Hurston is famous for her thorough knowledge of black slang and folk culture, and her use of black southern dialect is an important stylistic device in ‘‘Sweat.’’ The dialect itself, aside from portraying the authentic speech patterns of Eatonville, allows Hurston to take ownership of the language. Like Delia, who assumes power through the story by shouting back at Sykes and insulting him, the author gains her own autonomy over the meaning of the text by putting it into the rhythm of her community’s speech pattern.

Hurston’s ability to switch between Eatonville dialect and technically grammatical English allows her to act as a sort of intermediary and interpreter, bringing southern folk wisdom to New York. The philosophy expounded, for example by Joe Clarke, about using one’s wife like sugar cane, is a kind of wisdom very specific to the metaphors, rhythm, and imagery available in Eatonville slang. Relating this, as well as phrases such as ‘‘suck-egg dog’’ (a seemingly contradictory phrase perfect for relating Sykes’s violently sexual emasculation) in authentic phonetics gives Hurston authority in her radical politics and themes; she manages to pose as an ambassador of her culture’s wisdom. Nonbourgeois black readers might be more willing to accept ideas in this form than in the language of a doctoral student at Columbia, since folk wisdom seems much more tried and true than the whims of an individual, ambitious writer, especially when it is presented in authentic dialect.

Compare and Contrast

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1920s: Racism towards African Americans is an extreme problem, in both the southern and northern states. Much of the optimism of blacks moving to the North is turning out to be an illusion. Education is poorly funded, poverty is widespread, and 281 blacks, compared with 34 whites, are lynched during the decade.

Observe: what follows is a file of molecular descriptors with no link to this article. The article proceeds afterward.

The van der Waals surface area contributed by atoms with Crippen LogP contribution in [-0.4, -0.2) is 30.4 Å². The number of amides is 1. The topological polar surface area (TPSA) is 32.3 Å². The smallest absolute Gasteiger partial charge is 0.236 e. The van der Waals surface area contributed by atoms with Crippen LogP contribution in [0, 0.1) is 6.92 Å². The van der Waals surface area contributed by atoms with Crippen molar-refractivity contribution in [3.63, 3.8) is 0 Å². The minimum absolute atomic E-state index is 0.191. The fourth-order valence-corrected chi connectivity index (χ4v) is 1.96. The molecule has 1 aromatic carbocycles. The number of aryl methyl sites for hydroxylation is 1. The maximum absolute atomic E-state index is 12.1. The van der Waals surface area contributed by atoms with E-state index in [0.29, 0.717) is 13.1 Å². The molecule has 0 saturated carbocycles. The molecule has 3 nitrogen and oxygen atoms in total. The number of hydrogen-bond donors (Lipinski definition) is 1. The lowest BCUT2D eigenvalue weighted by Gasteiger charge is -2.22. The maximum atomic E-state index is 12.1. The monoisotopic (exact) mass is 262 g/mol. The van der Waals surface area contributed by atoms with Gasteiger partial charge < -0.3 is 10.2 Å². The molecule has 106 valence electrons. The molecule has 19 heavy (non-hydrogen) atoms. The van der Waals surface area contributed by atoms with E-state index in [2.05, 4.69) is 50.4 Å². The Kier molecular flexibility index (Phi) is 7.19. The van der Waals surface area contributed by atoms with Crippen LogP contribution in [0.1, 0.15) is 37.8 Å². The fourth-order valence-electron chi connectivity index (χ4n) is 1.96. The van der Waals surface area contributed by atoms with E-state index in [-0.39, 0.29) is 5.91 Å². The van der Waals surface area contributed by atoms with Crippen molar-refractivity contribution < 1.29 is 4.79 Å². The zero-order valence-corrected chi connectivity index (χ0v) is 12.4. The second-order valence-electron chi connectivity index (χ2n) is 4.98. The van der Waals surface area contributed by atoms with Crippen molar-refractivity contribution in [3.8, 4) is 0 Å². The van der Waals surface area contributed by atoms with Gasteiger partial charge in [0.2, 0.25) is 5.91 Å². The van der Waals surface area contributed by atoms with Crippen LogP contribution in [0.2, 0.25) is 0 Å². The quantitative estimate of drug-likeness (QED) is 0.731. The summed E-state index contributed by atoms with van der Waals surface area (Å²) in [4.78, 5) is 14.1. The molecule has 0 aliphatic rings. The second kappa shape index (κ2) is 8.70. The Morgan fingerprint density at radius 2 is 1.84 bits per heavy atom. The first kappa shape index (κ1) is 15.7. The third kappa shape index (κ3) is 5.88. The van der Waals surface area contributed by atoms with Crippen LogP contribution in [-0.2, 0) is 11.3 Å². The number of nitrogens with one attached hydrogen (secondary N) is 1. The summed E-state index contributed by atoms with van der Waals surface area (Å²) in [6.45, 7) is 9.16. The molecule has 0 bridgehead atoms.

Today: Racial discrimination is illegal, but it has not been completely abolished in practice. The Supreme Court has ruled to continue the process of ‘‘affirmative action’’ in public universities, a sign that the legal system desires to remain committed to equalizing the opportunities afforded to all racial groups.

1920s: The American economy is booming. The stock market is rising at unprecedented rates, and many Americans are becoming rich, although money and jobs are not generally trickling down to the poorer black classes.

Today: The United States has a powerful economy, but it has failed to completely recover from the downturn coinciding with the September 11 terrorist attacks in New York. Unemployment is particularly high for black workers—over double the jobless percentage for whites.